This makes it so that users have very little reason to defect from the existing community. A hard fork would mean giving up many benefits of the co-op, so people stay loyal to the original vision of the currency. When something deeper than just greed ties a community, hard forks don’t occur as often.

Conclusion

Stable prices don’t just happen by accident. They are not a miracle of the market—they require a carefully constructed foundation. A stable currency needs a stable ecosystem first.

While it’s tempting to market the currency too soon because capital injection can do a lot to raise prices in those critical early periods, it’s better to wait. Advertising is like opening up Pandora’s box and inviting the world to look inside. Some of those users will be interested in the actual currency, but others will be undesirable speculators that just leech off the system. For a currency to be stable, it needs to be used by “the 99%,” not just a handful of investors.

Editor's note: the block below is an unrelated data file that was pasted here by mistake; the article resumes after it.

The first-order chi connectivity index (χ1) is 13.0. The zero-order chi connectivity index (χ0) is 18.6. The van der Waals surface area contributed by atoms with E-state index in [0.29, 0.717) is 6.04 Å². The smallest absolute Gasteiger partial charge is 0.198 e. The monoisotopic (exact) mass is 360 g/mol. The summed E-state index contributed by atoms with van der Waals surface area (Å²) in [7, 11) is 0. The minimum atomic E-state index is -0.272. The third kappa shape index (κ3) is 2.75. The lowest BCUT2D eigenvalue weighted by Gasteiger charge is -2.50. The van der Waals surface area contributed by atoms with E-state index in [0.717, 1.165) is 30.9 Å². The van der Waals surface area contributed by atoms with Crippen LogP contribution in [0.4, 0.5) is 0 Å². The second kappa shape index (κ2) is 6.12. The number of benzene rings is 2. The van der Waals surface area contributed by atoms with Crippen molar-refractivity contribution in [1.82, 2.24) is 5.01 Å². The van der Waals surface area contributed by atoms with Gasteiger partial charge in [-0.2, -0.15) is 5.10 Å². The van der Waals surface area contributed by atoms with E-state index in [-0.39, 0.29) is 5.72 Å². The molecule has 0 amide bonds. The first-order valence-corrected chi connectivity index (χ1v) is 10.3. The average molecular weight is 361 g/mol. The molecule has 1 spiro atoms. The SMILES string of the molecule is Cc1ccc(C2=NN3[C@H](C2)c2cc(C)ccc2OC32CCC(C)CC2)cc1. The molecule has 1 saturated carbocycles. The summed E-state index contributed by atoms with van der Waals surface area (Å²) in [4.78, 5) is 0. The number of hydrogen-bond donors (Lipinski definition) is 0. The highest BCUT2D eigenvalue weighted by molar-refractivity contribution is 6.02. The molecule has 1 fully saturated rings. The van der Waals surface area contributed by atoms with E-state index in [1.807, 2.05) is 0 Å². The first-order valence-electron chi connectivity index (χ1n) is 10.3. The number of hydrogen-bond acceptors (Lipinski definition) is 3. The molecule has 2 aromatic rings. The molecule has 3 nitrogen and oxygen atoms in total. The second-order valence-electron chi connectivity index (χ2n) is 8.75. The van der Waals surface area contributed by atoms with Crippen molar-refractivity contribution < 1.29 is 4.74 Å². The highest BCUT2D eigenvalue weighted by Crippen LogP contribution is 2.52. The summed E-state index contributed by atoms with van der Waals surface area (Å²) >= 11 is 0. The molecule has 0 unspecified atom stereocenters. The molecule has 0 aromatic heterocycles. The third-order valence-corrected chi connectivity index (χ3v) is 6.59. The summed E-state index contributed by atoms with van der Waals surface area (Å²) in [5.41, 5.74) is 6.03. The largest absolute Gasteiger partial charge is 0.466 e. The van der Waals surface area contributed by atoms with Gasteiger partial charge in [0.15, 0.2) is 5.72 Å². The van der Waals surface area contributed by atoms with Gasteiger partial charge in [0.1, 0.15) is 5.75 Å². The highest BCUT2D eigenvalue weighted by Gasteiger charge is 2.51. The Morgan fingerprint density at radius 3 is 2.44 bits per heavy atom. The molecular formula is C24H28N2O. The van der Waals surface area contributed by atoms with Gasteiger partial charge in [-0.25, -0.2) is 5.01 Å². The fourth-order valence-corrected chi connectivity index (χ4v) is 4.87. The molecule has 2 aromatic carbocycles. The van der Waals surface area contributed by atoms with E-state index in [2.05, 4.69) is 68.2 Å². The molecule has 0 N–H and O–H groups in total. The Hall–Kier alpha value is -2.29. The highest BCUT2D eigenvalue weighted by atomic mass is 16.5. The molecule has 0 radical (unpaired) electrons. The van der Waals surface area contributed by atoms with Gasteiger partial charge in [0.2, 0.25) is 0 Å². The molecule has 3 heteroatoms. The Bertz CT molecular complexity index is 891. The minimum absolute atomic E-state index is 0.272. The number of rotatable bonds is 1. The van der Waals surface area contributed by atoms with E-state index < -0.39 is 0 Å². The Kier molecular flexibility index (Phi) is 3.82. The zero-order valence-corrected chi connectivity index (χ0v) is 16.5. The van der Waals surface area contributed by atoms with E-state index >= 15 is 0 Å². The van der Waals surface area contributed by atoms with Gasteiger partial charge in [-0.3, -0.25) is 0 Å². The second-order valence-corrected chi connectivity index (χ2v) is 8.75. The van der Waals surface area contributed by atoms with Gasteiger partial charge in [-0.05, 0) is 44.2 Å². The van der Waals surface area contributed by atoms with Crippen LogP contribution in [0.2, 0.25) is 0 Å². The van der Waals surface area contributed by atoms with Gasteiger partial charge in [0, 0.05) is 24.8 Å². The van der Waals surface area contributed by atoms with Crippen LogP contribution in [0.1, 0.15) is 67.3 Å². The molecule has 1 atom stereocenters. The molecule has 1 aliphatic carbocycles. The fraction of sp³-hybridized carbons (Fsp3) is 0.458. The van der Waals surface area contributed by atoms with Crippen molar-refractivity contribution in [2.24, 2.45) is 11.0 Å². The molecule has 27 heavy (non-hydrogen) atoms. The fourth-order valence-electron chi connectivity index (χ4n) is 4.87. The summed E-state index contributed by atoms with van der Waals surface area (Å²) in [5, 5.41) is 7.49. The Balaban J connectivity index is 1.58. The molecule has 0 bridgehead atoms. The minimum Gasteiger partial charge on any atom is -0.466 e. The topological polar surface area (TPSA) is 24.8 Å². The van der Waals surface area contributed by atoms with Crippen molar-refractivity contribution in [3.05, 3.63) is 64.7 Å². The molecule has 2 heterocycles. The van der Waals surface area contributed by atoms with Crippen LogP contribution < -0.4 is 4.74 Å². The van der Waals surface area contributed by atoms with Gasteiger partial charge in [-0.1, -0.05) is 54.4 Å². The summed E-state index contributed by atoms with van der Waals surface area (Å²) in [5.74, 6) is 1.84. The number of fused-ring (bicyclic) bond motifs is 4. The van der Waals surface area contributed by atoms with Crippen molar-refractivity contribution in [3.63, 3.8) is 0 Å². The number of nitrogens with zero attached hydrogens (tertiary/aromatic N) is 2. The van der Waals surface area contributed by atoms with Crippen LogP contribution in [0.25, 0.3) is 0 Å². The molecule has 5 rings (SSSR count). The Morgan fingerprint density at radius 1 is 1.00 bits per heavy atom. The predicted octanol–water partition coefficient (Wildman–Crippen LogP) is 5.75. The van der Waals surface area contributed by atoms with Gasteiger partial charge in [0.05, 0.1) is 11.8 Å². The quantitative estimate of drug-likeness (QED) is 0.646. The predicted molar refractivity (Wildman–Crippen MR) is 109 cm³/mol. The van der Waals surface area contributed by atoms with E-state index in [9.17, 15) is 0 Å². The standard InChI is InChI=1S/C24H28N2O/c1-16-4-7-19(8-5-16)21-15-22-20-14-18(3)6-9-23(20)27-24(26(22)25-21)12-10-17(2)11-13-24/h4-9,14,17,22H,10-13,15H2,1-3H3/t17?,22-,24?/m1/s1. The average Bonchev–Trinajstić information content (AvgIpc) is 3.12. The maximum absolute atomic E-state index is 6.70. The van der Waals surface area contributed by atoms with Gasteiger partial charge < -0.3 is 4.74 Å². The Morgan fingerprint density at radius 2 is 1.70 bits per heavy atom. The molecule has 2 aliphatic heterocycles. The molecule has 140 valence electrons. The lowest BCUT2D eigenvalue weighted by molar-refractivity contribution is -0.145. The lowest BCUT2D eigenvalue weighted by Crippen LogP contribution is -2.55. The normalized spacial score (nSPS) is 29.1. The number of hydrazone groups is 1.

A currency needs to grow with the people, not past them. Look at the state of Bitcoin and its inflated prices. The everyday person can no longer either mine the coin or expect to use the coin in everyday transactions without high fees or risk. It has been given up to the speculators.

With a truly stable currency, on the other hand, you can have currency conversion, remittance, ATM withdrawals, and other financial services with lower fees than fiat systems. In other words, it can be used as intended—as money. This is what will ultimately attract a mainstream audience and will actually incentivize them to make the switch to cryptocurrency.

David Ogden
Entrepreneur

Alan Zibluk Markethive Founding Member